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An AI-powered health chatbot struggles with accuracy

Explore the challenges and developments of WHO's new AI health assistant, SARAH, which provides health information but may not always be accurate.

The World Health Organisation (WHO) has embarked on an innovative project using artificial intelligence to disseminate basic health information via a human-like avatar. This venture introduces SARAH, a virtual health assistant designed to offer 24/7 support in eight languages on topics such as mental health and nutrition. However, the WHO cautions on its website that this early prototype, launched on April 2, might not always deliver precise answers.

Challenges with current AI technology

SARAH, or Smart AI Resource Assistant for Health, cannot diagnose, similar to platforms like WebMD or Google. Instead, it directs users to WHO resources or advises consulting with healthcare providers. Despite its empathetic , SARAH's responses can sometimes be misleading due to its outdated training data and the inherent limitations of its AI model, which include generating incorrect or “hallucinated” answers.

Ramin Javan, a radiologist and researcher at George Washington University, remarked, “It lacks depth, but I think it's because they just don't want to overstep their boundaries, and this is just the first step.” WHO asserts that SARAH is meant to complement the work of human health professionals rather than replace them.

AI's potential and pitfalls

Image credit: AI Business

Trained on OpenAI's ChatGPT 3.5 with data up to September 2021, SARAH does not have information on more recent developments or advisories. For example, it incorrectly stated that the Alzheimer's drug Lecanemab was still in clinical trials, although it was approved in January 2023 for early disease treatment. Even WHO's latest statistics can confound SARAH, requiring multiple prompts to fetch the correct information.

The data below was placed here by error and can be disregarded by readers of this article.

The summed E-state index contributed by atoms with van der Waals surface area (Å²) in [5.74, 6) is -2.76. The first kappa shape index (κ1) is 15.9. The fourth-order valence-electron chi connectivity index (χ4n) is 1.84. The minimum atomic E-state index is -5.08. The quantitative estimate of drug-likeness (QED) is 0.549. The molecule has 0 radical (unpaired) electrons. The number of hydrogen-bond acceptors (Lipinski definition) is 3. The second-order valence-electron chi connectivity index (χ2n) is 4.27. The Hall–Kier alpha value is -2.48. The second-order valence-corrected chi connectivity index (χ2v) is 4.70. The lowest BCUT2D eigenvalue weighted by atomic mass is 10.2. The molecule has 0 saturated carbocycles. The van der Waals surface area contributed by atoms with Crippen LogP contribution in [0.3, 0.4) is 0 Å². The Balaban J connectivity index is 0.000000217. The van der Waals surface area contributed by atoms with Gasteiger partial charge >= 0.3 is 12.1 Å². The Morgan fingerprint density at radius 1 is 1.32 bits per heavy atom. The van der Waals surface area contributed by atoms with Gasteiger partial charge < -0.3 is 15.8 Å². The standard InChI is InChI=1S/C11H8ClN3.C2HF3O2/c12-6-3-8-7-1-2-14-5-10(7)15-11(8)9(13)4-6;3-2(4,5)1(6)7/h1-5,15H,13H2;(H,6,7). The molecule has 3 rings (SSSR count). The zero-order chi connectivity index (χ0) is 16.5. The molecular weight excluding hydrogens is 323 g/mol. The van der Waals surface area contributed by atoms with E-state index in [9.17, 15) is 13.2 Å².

In its efforts to simulate empathy, SARAH analyses users' facial expressions for 30 seconds before deleting this data, ensuring anonymity. WHO's communications director, Jaimie Guerra, highlights the privacy measures in place to secure these interactions, stating that all sessions are unlinked from any identifiable data to prevent cybersecurity risks.

Future directions and ethical considerations

The development of SARAH builds on WHO's previous virtual health worker, Florence, and involves the same New Zealand-based company, Soul Machines, for the creation of the avatars. While the current avatar appears white, there is potential for users to select from a variety of avatars in future iterations to enhance personalisation.

WHO recently issued ethical guidelines for the use of AI in health care, emphasising data transparency and user safety. As AI continues to evolve, the integration of these technologies in public health remains a delicate balance between innovation and accuracy.

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Emma Job
Emma Job
Emma is a freelance news editor at Tech Edition. With a decade's experience in content writing, she revels in both crafting and immersing herself in narratives. From tracking down viral trends to delving into the most recent news stories, her goal is to deliver insightful and timely content to her readers.

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